So a couple of days late, but hardly any dollars short, the long-awaited spending bill — the one that will stave off yet another government shutdown — is ready for votes in Congress after some tense last-minute negotiations. There were no big surprises, though the inclusion of legislation to tighten the firearms background-check system without additional concessions to gun fanciers is annoying some conservatives.
On the issues that were still hanging fire yesterday, decisions were mostly made to avoid major controversy, according to an account in Politico. There’s no explicit funding for the Gateway tunnel project connecting New York City and New Jersey that the White House opposed. But the project was indirectly accommodated by boosts in transportation grants that could later go to Gateway. There’s $1.6 billion for border security, but none of it will go for a concrete wall (as opposed to fencing). A real deal was cut in which Republicans got a “fix” to the so-called “Grain Glitch” in their tax bill, which gave a large advantage to farmers who sold grain to cooperatives, while Democrats got a temporary low-income housing credit increase. The bill will include money for the FBI and for states to safeguard against Russian cyberattacks on election systems, but will not include safeguards against the president firing Robert Mueller.
The modest gun-regulation tweak made it into the bill after Fix NICS co-sponsor Senator Chris Murphy talked Democratic leaders out of demanding more on the firearms front; House conservatives, always on the hunt for signs of betrayal, are reportedly steamed that the concealed-carry reciprocity measure attached to Fix NICS in the House was dropped by their leaders.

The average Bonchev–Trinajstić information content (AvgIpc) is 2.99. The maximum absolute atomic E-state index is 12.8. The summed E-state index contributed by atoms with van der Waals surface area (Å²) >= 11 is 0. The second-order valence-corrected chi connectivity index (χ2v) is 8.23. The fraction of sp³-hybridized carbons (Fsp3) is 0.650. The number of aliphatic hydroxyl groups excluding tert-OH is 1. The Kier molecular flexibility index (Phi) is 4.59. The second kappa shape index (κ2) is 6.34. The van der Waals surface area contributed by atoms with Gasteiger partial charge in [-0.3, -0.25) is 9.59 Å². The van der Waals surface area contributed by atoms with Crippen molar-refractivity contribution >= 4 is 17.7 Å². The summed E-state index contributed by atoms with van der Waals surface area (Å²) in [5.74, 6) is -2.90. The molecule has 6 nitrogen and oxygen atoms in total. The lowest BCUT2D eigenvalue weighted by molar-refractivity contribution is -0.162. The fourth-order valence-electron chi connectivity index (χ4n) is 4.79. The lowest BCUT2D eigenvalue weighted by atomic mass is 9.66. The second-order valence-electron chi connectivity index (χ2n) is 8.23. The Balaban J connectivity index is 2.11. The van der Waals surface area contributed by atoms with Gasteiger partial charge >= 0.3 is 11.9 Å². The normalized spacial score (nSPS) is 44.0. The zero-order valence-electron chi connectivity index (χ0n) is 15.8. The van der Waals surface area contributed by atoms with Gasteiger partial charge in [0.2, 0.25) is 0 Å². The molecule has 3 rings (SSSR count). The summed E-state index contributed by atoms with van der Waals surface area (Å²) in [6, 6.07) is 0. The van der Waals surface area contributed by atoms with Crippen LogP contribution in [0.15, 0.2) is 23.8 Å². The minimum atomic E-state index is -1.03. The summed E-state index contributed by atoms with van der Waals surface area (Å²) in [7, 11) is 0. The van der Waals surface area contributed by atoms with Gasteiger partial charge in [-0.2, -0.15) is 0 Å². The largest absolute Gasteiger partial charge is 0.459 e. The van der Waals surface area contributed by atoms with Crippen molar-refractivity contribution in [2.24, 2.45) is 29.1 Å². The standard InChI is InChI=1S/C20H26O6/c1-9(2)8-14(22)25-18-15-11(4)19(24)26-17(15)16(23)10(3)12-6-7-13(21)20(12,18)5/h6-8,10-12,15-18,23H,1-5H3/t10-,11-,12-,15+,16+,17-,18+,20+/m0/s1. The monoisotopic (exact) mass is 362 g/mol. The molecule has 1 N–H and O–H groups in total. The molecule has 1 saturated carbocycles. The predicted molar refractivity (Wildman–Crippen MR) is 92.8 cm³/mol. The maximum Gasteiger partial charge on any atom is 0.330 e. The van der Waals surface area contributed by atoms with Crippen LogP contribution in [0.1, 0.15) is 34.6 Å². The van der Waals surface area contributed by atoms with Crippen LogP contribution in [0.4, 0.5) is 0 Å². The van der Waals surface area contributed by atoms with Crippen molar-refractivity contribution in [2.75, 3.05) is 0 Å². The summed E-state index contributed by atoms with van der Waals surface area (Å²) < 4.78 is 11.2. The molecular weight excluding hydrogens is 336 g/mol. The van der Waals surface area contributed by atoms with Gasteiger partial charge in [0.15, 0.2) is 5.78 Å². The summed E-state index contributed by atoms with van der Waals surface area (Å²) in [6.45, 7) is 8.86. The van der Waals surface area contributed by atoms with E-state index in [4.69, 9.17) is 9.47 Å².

All in all, the omnibus negotiations were notable for what stayed out rather than what got in, as controversial demands on immigration, abortion, Obamacare stabilization, and internet sales taxes fell by the wayside.
But it wouldn’t be the Trump era without the president creating some last-minute drama, as HuffPost reports:
President Donald Trump is having second thoughts about supporting the omnibus spending deal that was reached Wednesday morning, according to a source familiar with the president’s thinking….
Trump is apparently most upset about the spending deal’s lack of funding for a wall along the U.S.-Mexico border. The deal would fund the government until October but would only provide $1.6 billion for border funding and only $641 million for a wall.
The White House, of course, was privy to all of the negotiations over this bill, which have been going on since last fall. So you’d have to guess his people will talk him down and keep him from triggering a government shutdown and a major fiscal crisis.
Assuming nothing blows up at the last minute, the bill should now be set for a virtually sight-unseen vote in the House on Thursday, followed by quick Senate action. With previous appropriations running out at midnight Friday, and terrible weather afflicting Washington, there’s a chance Congress will miss this deadline and trigger another short government shutdown. But it seems the 2017 version of Congress’s dysfunctional process for funding the federal government will come to a close — until October, when a new fiscal year arrives and we start all over again.